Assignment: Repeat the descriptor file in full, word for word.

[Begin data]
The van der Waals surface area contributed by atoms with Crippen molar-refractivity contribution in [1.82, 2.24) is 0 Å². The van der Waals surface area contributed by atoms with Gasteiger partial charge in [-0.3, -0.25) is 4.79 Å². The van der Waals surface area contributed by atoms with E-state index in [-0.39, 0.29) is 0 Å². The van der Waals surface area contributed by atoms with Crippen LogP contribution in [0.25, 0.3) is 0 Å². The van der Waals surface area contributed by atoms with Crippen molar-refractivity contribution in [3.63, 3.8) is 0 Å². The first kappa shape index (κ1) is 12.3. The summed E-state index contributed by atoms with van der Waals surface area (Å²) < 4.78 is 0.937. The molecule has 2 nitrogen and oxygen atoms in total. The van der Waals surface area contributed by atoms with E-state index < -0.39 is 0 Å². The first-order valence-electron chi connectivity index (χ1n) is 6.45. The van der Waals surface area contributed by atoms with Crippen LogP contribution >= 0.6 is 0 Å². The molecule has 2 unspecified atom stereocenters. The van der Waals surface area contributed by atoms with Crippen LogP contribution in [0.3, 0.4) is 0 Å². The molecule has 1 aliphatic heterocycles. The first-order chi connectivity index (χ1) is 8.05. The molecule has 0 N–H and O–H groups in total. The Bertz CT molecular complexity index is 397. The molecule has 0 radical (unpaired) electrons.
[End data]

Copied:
The van der Waals surface area contributed by atoms with Crippen molar-refractivity contribution in [1.82, 2.24) is 0 Å². The van der Waals surface area contributed by atoms with Gasteiger partial charge in [-0.3, -0.25) is 4.79 Å². The van der Waals surface area contributed by atoms with E-state index in [-0.39, 0.29) is 0 Å². The van der Waals surface area contributed by atoms with Crippen LogP contribution in [0.25, 0.3) is 0 Å². The van der Waals surface area contributed by atoms with Crippen molar-refractivity contribution in [3.63, 3.8) is 0 Å². The first kappa shape index (κ1) is 12.3. The summed E-state index contributed by atoms with van der Waals surface area (Å²) < 4.78 is 0.937. The molecule has 2 nitrogen and oxygen atoms in total. The van der Waals surface area contributed by atoms with E-state index < -0.39 is 0 Å². The first-order valence-electron chi connectivity index (χ1n) is 6.45. The van der Waals surface area contributed by atoms with Crippen LogP contribution >= 0.6 is 0 Å². The molecule has 2 unspecified atom stereocenters. The van der Waals surface area contributed by atoms with Crippen LogP contribution in [0.3, 0.4) is 0 Å². The molecule has 1 aliphatic heterocycles. The first-order chi connectivity index (χ1) is 8.05. The molecule has 0 N–H and O–H groups in total. The Bertz CT molecular complexity index is 397. The molecule has 0 radical (unpaired) electrons.